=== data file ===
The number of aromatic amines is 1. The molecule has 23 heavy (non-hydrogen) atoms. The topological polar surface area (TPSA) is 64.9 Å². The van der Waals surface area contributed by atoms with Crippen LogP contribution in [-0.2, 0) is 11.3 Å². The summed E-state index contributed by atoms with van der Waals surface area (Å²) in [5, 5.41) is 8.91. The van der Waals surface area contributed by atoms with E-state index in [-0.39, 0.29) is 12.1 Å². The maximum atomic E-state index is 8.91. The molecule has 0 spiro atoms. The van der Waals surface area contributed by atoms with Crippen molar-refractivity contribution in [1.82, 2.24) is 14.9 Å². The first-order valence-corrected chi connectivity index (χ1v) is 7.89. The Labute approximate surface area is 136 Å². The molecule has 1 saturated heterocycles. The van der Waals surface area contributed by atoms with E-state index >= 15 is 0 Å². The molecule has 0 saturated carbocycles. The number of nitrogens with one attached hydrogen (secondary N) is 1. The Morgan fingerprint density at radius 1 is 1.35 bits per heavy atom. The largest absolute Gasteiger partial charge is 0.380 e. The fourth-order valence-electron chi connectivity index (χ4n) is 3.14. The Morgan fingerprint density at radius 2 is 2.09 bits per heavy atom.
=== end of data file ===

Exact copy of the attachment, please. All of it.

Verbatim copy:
The number of aromatic amines is 1. The molecule has 23 heavy (non-hydrogen) atoms. The topological polar surface area (TPSA) is 64.9 Å². The van der Waals surface area contributed by atoms with Crippen LogP contribution in [-0.2, 0) is 11.3 Å². The summed E-state index contributed by atoms with van der Waals surface area (Å²) in [5, 5.41) is 8.91. The van der Waals surface area contributed by atoms with E-state index in [-0.39, 0.29) is 12.1 Å². The maximum atomic E-state index is 8.91. The molecule has 0 spiro atoms. The van der Waals surface area contributed by atoms with Crippen molar-refractivity contribution in [1.82, 2.24) is 14.9 Å². The first-order valence-corrected chi connectivity index (χ1v) is 7.89. The Labute approximate surface area is 136 Å². The molecule has 1 saturated heterocycles. The van der Waals surface area contributed by atoms with E-state index >= 15 is 0 Å². The molecule has 0 saturated carbocycles. The number of nitrogens with one attached hydrogen (secondary N) is 1. The Morgan fingerprint density at radius 1 is 1.35 bits per heavy atom. The largest absolute Gasteiger partial charge is 0.380 e. The fourth-order valence-electron chi connectivity index (χ4n) is 3.14. The Morgan fingerprint density at radius 2 is 2.09 bits per heavy atom.